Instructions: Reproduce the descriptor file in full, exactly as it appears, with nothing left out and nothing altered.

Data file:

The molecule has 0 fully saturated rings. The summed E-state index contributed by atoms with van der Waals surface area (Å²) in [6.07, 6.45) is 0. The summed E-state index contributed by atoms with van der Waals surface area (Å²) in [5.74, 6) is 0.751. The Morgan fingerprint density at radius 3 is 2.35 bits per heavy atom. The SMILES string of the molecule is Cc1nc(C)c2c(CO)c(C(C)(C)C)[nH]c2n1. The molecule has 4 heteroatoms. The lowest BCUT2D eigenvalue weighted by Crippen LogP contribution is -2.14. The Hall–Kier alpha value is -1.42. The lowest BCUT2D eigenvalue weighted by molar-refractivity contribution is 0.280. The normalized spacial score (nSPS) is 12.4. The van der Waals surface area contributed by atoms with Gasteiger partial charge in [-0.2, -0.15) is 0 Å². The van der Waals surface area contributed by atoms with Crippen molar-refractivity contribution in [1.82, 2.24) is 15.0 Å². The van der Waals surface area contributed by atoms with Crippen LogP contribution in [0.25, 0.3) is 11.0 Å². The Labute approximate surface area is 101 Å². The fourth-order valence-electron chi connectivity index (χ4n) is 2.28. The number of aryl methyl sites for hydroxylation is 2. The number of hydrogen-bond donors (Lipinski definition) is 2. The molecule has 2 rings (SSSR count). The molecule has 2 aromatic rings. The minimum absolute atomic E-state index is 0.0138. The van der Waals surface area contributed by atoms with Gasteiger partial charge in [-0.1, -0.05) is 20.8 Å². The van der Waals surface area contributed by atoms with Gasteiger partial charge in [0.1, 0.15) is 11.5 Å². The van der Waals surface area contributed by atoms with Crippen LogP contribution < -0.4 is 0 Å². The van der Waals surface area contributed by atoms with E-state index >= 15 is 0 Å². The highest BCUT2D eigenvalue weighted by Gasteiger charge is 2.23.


The molecule has 0 fully saturated rings. The summed E-state index contributed by atoms with van der Waals surface area (Å²) in [6.07, 6.45) is 0. The summed E-state index contributed by atoms with van der Waals surface area (Å²) in [5.74, 6) is 0.751. The Morgan fingerprint density at radius 3 is 2.35 bits per heavy atom. The SMILES string of the molecule is Cc1nc(C)c2c(CO)c(C(C)(C)C)[nH]c2n1. The molecule has 4 heteroatoms. The lowest BCUT2D eigenvalue weighted by Crippen LogP contribution is -2.14. The Hall–Kier alpha value is -1.42. The lowest BCUT2D eigenvalue weighted by molar-refractivity contribution is 0.280. The normalized spacial score (nSPS) is 12.4. The van der Waals surface area contributed by atoms with Gasteiger partial charge in [-0.2, -0.15) is 0 Å². The van der Waals surface area contributed by atoms with Crippen molar-refractivity contribution in [1.82, 2.24) is 15.0 Å². The van der Waals surface area contributed by atoms with Crippen LogP contribution in [0.25, 0.3) is 11.0 Å². The Labute approximate surface area is 101 Å². The fourth-order valence-electron chi connectivity index (χ4n) is 2.28. The number of aryl methyl sites for hydroxylation is 2. The number of hydrogen-bond donors (Lipinski definition) is 2. The molecule has 2 rings (SSSR count). The molecule has 2 aromatic rings. The minimum absolute atomic E-state index is 0.0138. The van der Waals surface area contributed by atoms with Gasteiger partial charge in [-0.1, -0.05) is 20.8 Å². The van der Waals surface area contributed by atoms with Gasteiger partial charge in [0.1, 0.15) is 11.5 Å². The van der Waals surface area contributed by atoms with Crippen LogP contribution < -0.4 is 0 Å². The van der Waals surface area contributed by atoms with E-state index >= 15 is 0 Å². The highest BCUT2D eigenvalue weighted by Gasteiger charge is 2.23.